Friday, June 19, 2009

Editors don’t like...

...all kinds of things, apparently.

Have you ever had a writer, who was commenting on your work, slip that into margins or onto the page?

I’m always slightly awestruck by the omniscient knowledge implicit in that comment. This person must actually know every acquisitions editor in every English language publishing house on earth. Not only do they know them, they know them intimately enough to know for a fact what they don’t like.

Editors (all editors since there is never a qualifier on that comment) don’t like adjectives or adverbs or explanatory dialogue tags or first person or present tense or back story or novels that open with description or passive verbs or dream sequences or single POV or multiple POV or omniscient POV or poetic language or plain language or lots of characters or too few characters or...

If it was as simple as all that, then why does this universal pool of like-minded acquisitions editors keep contracting fiction that contains all of the above?

How can that be?

Go to the library or the bookstore and pull ten recently published books of different genres off the shelf. Read through the opening page or two of each. I bet every “mistake” in the so-called writing lexicon of what “not to do” will be there.

I don’t know about you folks, but even if I wasn’t an editor myself, logic tells me that acquisitions editors like all kinds of stuff. In fact, it looks like they actually like things they don’t like. If you pick fifty or a hundred books to peruse, it looks like they maybe even like those things they “don’t like,” a lot.

Don’t fall for it when someone tells you you’ve broken a writing rule. If they can direct you to that one set of rules that all publishers and acquisitions editors keep open on their desks, then please share with the rest of us. But they can’t do that, because it doesn’t exist.

Write the novel or short story that you’d like to read. And you know what you like to read because it’s published and you buy these books. So someone else likes to read what you like to read as well, including an acquiring editor.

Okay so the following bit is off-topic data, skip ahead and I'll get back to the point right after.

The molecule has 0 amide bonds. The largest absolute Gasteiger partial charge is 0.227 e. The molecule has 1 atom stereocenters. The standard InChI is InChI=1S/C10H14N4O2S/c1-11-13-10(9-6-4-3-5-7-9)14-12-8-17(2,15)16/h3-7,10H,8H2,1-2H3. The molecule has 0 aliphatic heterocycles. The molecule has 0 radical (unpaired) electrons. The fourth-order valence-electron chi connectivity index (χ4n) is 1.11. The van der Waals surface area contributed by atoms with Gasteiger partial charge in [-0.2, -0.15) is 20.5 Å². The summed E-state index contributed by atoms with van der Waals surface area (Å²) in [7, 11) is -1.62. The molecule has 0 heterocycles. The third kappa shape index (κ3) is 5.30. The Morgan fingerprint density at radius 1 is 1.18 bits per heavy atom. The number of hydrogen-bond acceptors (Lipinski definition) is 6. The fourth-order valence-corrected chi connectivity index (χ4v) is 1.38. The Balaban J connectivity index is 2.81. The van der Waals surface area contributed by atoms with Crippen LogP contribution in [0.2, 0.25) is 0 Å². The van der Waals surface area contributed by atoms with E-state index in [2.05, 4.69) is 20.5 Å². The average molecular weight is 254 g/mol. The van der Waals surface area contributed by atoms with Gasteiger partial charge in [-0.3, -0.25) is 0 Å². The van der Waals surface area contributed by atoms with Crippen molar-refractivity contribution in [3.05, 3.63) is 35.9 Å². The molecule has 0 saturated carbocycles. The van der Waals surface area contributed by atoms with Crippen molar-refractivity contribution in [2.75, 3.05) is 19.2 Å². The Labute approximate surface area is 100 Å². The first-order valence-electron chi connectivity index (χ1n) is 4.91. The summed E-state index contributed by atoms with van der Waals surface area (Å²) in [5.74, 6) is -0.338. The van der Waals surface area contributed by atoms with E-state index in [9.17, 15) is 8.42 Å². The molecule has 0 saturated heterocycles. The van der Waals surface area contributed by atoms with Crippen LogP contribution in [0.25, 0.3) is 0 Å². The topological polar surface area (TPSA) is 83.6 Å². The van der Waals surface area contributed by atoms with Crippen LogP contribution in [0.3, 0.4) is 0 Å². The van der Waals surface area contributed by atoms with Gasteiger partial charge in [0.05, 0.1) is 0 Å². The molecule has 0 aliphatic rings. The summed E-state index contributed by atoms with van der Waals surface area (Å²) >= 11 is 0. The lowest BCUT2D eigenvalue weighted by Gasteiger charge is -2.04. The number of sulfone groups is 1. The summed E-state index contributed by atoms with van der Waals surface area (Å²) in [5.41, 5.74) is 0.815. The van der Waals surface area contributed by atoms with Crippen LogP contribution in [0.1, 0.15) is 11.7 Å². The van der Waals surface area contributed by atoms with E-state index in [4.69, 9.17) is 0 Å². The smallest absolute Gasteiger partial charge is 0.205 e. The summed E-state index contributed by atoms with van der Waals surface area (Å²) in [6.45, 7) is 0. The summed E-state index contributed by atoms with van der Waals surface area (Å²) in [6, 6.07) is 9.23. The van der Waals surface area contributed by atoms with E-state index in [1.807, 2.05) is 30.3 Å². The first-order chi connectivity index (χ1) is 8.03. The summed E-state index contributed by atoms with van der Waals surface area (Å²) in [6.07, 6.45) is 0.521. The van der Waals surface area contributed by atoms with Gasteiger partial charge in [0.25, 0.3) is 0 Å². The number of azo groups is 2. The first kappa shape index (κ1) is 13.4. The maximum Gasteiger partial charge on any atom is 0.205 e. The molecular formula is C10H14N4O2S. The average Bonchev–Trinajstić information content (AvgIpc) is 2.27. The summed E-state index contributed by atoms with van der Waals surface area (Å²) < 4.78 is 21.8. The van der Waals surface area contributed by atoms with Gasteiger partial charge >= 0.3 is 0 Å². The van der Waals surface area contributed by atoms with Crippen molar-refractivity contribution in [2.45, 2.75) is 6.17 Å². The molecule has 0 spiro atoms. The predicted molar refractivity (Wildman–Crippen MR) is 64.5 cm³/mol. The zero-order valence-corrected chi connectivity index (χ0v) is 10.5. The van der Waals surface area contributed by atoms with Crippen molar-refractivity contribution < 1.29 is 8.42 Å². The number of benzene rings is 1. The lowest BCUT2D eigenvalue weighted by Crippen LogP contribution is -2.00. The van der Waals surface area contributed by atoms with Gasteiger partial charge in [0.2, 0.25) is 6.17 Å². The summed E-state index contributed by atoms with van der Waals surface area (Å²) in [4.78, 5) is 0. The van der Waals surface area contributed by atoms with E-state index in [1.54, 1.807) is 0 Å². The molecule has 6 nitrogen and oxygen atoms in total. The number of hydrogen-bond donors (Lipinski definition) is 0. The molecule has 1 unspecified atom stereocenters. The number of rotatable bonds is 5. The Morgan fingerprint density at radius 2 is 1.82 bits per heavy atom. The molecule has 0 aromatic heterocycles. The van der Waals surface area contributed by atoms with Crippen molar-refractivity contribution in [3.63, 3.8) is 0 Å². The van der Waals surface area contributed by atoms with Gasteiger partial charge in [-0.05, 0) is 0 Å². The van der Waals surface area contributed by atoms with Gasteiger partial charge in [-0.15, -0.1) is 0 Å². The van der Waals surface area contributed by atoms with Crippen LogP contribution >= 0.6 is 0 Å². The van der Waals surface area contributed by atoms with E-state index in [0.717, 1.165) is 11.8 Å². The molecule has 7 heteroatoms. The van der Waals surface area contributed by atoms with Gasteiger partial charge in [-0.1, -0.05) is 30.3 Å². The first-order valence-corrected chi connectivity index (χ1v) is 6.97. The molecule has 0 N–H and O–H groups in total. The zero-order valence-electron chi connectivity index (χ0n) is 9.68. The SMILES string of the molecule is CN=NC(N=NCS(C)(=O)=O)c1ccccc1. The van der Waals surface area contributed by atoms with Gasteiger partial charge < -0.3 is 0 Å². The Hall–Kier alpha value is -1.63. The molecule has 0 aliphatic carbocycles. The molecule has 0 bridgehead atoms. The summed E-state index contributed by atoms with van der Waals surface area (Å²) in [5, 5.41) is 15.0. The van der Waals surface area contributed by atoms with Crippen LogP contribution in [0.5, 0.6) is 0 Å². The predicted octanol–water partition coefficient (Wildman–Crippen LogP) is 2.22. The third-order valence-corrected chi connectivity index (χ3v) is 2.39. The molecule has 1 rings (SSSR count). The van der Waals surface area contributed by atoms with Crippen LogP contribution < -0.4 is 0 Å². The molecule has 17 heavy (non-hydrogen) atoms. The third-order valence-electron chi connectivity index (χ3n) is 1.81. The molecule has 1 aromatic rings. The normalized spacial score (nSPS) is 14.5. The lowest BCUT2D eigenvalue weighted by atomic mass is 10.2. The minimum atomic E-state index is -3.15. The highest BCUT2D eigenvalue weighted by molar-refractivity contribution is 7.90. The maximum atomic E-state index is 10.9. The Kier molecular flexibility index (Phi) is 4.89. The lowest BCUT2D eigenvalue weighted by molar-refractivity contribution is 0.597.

Forget the rules; write from the heart and the gut. If it feels good in that secret place all of us writers have where we read something we’ve just written and it makes us smile, then it will make someone else smile. That someone is likely the same someone who buys and reads the same kind of books that you buy and read—and the acquiring editor who snapped them up.

Try not to get caught up in the world of opinion on writing that proliferates on the internet and in how-to writing books. It’s all opinion and nothing more. Some of it may work for you and your manuscript, some of it won’t work at all. Just remember that if this set of absolute “rules” existed, it would be published somewhere. This magic book would be on the curriculum of every creative writing class in the English speaking world. Every aspiring writer would be directed to it as soon as they typed “creative writing” into Google, right?

There is no such set of rules and no credible list of what editors don’t like.

Give yourself the freedom to plaster the page with words. Colour outside the lines. Be messy.

Be you.

I’ll have another post coming up on what it is that writers can give you that editors can’t, and vice versa. It will be entirely my opinion. :-) Like everything on this blog.


  1. 100% true, all of it.

    I think the big difference is that some writers know the rules and bend, break or twist them to their work, creating a style that stands out (in a good way, of course). Others might not have the knowledge necessary to choose when to apply rules or not, so they hear 'Do this, don't do that' and it becomes gospel.

  2. Amen! If we followed every "rule" of writing, then all our work would be the same. Creativity requires some sort of flexibility somehwere.

    Nice point, Angela. :D

  3. Perfect timing! I was just going through some crits of my work and thinking my writing sucks. You know what? It doesn't. The story is great, even if it doesn't follow the exact formula. I believe in myself as a writer and in my story. Sometimes, I just need a little reminder. So, thanks.

    Lynnette Labelle

  4. You are so right! Over and over I read from other WRITERS (who are published and famous) write from your heart, your gut. Write what you want to write and full steam ahead. I. e. don't write for editors and agents, write for yourself.